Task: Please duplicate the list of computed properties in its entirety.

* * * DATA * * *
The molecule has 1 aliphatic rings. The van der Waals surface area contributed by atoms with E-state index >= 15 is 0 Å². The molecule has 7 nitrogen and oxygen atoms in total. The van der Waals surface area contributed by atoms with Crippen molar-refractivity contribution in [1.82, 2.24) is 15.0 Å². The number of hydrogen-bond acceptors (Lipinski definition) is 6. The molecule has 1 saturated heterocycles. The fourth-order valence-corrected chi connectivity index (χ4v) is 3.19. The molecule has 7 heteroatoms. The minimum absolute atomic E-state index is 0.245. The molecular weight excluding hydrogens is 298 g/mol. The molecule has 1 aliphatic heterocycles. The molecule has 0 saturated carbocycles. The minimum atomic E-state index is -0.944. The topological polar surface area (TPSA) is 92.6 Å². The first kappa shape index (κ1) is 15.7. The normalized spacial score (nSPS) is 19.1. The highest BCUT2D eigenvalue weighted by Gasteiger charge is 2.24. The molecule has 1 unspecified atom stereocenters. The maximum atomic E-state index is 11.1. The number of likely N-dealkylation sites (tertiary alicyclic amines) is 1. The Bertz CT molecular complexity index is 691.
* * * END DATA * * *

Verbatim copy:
The molecule has 1 aliphatic rings. The van der Waals surface area contributed by atoms with E-state index >= 15 is 0 Å². The molecule has 7 nitrogen and oxygen atoms in total. The van der Waals surface area contributed by atoms with Crippen molar-refractivity contribution in [1.82, 2.24) is 15.0 Å². The number of hydrogen-bond acceptors (Lipinski definition) is 6. The molecule has 1 saturated heterocycles. The fourth-order valence-corrected chi connectivity index (χ4v) is 3.19. The molecule has 7 heteroatoms. The minimum absolute atomic E-state index is 0.245. The molecular weight excluding hydrogens is 298 g/mol. The molecule has 1 aliphatic heterocycles. The molecule has 0 saturated carbocycles. The minimum atomic E-state index is -0.944. The topological polar surface area (TPSA) is 92.6 Å². The first kappa shape index (κ1) is 15.7. The normalized spacial score (nSPS) is 19.1. The highest BCUT2D eigenvalue weighted by Gasteiger charge is 2.24. The molecule has 1 unspecified atom stereocenters. The maximum atomic E-state index is 11.1. The number of likely N-dealkylation sites (tertiary alicyclic amines) is 1. The Bertz CT molecular complexity index is 691.